When we think of organisms actively searching for resources (foraging) we generally think of things like wolves stalking elk or butterflies finding flowers. Why dont we also think about plants growing roots through the soil? Although they cannot run or fly, plants forage too, for soil nutrients by growing more roots in response to locally high nutrient levels.
One of the most widely accepted explanations of why plants differ in their ability to place roots selectively in patches is known as the "scale-precision tradeoff" theory. Underlying the theory is the idea that large, dominant plants forage over large distances ("foraging scale") but are unable to place their roots precisely ("foraging precision"), while small, subordinate plants are able to coexist with the dominants, in part, because they exhibit greater foraging precision.
In an article in the August 2005 issue of The American Naturalist, Steven Kembel and James Cahill test the validity of this foraging trade-off theory using a data set of more than 100 species, compiled from previously published studies. Consistent with other studies, they found that species vary greatly in the precision with which they forage, with grasses generally less precise foragers than broad-leafed plants. However, the ability to forage precisely in response to nutrient patches is completely unrelated to plant size. Surprisingly, most species grew bigger when soil resources were patchy instead of evenly distributed, regardless of whether they were precise foragers or not. This research opens up new avenues of inquiry about the ecological significance of plant foraging strategies.
Carrie Olivia Adams | EurekAlert!
Closing the carbon loop
08.12.2016 | University of Pittsburgh
Newly discovered bacteria-binding protein in the intestine
08.12.2016 | University of Gothenburg
In recent years, lasers with ultrashort pulses (USP) down to the femtosecond range have become established on an industrial scale. They could advance some applications with the much-lauded “cold ablation” – if that meant they would then achieve more throughput. A new generation of process engineering that will address this issue in particular will be discussed at the “4th UKP Workshop – Ultrafast Laser Technology” in April 2017.
Even back in the 1990s, scientists were comparing materials processing with nanosecond, picosecond and femtosesecond pulses. The result was surprising:...
Have you ever wondered how you see the world? Vision is about photons of light, which are packets of energy, interacting with the atoms or molecules in what...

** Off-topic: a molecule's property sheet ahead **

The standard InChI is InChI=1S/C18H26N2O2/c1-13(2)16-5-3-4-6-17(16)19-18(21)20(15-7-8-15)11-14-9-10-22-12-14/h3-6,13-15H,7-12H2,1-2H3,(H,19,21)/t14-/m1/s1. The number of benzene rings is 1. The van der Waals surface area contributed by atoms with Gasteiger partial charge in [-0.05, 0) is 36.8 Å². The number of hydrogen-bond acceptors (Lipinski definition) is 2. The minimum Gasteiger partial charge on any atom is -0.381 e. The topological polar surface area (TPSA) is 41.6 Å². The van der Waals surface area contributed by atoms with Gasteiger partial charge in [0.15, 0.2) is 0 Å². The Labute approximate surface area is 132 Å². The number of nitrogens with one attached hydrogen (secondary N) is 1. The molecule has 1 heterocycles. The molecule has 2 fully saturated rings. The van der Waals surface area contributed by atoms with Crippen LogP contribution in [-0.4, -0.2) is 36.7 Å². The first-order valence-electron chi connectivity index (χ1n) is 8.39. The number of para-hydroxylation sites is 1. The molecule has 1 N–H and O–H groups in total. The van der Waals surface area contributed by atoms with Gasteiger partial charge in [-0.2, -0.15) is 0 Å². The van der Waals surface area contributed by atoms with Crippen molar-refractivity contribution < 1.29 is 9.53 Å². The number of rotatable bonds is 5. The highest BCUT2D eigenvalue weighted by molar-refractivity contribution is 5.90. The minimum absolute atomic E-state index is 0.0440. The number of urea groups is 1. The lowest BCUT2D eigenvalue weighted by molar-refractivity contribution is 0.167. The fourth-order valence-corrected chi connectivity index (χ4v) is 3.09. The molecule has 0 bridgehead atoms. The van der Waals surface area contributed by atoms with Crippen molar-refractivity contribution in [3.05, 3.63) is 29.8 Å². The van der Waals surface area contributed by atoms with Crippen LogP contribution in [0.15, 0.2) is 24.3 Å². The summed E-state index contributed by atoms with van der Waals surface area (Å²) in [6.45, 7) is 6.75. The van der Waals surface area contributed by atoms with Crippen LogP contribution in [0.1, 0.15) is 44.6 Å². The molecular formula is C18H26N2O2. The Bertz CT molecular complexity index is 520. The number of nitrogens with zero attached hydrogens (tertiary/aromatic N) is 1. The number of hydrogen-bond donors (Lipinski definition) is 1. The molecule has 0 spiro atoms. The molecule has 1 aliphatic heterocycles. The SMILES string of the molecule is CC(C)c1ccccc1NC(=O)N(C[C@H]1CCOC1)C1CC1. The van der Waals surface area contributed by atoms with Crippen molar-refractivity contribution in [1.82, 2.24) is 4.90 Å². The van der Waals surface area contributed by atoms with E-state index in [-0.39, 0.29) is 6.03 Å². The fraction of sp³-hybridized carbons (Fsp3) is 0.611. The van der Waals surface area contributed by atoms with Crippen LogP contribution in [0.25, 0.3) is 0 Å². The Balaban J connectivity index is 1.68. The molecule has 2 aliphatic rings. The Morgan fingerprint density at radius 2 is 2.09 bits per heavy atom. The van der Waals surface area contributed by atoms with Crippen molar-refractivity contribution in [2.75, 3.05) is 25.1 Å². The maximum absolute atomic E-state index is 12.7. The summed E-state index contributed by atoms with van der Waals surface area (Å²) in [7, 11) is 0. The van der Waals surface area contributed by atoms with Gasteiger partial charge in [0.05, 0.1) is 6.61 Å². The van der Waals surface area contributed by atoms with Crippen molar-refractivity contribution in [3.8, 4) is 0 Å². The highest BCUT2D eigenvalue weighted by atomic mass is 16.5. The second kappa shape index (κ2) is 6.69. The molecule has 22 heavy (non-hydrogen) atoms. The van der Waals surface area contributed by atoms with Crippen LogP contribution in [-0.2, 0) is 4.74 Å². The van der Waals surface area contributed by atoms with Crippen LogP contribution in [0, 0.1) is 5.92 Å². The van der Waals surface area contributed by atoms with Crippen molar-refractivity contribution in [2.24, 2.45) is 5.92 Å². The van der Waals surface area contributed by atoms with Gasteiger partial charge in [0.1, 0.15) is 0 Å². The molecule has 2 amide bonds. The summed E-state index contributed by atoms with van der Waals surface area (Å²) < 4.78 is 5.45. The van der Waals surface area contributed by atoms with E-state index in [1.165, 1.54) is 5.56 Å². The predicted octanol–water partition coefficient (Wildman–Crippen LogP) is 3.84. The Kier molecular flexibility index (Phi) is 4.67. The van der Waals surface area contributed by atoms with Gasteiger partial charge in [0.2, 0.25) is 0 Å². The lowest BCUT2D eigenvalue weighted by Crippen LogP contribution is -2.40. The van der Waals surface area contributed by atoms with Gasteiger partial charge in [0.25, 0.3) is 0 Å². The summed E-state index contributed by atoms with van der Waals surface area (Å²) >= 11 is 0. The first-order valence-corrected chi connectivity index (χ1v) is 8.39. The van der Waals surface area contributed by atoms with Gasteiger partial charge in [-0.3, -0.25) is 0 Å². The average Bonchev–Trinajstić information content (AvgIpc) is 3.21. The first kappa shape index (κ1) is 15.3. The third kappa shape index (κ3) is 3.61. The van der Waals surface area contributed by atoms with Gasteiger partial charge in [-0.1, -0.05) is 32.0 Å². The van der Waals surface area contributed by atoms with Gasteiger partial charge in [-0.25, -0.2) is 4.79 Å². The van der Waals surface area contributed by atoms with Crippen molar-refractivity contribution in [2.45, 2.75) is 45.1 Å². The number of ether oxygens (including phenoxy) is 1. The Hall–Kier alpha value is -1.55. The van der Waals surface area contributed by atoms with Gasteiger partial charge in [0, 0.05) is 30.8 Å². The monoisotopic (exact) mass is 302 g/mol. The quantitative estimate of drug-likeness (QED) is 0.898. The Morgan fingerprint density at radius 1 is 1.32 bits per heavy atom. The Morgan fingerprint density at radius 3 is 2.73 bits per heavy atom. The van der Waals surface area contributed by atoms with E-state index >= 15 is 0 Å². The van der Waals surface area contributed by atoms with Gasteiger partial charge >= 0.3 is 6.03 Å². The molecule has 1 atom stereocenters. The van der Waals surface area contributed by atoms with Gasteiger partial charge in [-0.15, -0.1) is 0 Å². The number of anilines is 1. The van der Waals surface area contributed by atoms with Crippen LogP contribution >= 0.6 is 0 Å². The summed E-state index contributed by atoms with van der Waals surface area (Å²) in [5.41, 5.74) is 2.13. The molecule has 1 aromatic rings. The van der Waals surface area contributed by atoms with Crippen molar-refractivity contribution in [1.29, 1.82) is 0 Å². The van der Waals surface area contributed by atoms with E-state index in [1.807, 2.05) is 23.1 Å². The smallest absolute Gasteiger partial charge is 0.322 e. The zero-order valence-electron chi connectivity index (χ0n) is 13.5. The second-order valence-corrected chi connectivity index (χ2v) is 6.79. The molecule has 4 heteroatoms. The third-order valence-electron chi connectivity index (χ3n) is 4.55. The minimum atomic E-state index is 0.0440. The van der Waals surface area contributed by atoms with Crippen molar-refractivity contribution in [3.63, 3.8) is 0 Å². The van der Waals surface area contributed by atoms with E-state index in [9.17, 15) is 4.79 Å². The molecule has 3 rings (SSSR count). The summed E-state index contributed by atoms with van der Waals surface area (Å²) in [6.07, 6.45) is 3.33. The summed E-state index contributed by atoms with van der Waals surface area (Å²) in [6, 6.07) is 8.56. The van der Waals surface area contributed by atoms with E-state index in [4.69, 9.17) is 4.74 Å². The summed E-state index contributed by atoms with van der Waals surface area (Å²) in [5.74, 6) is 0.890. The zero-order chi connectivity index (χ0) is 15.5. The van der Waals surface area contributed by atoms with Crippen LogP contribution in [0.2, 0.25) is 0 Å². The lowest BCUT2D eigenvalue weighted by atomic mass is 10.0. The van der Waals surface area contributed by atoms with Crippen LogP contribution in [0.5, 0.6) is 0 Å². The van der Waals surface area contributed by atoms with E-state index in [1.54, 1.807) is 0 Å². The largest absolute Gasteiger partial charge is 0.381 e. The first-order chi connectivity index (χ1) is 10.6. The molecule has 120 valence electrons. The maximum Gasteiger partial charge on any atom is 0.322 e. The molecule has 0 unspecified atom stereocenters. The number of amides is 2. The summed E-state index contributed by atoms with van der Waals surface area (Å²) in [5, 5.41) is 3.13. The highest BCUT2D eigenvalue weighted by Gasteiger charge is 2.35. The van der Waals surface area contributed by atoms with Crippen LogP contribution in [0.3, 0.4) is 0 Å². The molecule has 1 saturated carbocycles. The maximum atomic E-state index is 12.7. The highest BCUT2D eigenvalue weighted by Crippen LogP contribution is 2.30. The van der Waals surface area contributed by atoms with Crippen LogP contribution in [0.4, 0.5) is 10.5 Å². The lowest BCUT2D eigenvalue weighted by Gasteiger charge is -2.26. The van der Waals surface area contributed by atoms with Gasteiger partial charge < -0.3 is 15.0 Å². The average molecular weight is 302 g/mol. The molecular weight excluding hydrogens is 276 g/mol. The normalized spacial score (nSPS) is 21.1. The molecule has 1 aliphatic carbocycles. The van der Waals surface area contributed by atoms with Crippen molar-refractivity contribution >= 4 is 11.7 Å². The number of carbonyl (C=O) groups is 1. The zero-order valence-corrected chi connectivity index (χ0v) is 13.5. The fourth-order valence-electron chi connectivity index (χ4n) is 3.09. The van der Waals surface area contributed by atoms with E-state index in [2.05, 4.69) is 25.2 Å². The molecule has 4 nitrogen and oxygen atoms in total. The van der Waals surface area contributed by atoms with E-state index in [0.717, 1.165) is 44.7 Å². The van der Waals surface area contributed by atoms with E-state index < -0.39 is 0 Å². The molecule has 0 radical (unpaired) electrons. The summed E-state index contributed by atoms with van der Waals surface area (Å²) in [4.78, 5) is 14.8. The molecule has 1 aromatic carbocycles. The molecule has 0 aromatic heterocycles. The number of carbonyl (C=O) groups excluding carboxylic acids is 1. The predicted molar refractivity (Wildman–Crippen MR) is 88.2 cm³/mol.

A multi-institutional research collaboration has created a novel approach for fabricating three-dimensional micro-optics through the shape-defined formation of porous silicon (PSi), with broad impacts in integrated optoelectronics, imaging, and photovoltaics.
Working with colleagues at Stanford and The Dow Chemical Company, researchers at the University of Illinois at Urbana-Champaign fabricated 3-D birefringent...
In experiments with magnetic atoms conducted at extremely low temperatures, scientists have demonstrated a unique phase of matter: The atoms form a new type of quantum liquid or quantum droplet state. These so called quantum droplets may preserve their form in absence of external confinement because of quantum effects. The joint team of experimental physicists from Innsbruck and theoretical physicists from Hannover report on their findings in the journal Physical Review X.
“Our Quantum droplets are in the gas phase but they still drop like a rock,” explains experimental physicist Francesca Ferlaino when talking about the...
The Max Planck Institute for Physics (MPP) is opening up a new research field. A workshop from November 21 - 22, 2016 will mark the start of activities for an innovative axion experiment. Axions are still only purely hypothetical particles. Their detection could solve two fundamental problems in particle physics: What dark matter consists of and why it has not yet been possible to directly observe a CP violation for the strong interaction.
The “MADMAX” project is the MPP’s commitment to axion research. Axions are so far only a theoretical prediction and are difficult to detect: on the one hand,...
16.11.2016 | Event News
01.11.2016 | Event News
14.10.2016 | Event News
08.12.2016 | Life Sciences
08.12.2016 | Physics and Astronomy
08.12.2016 | Materials Sciences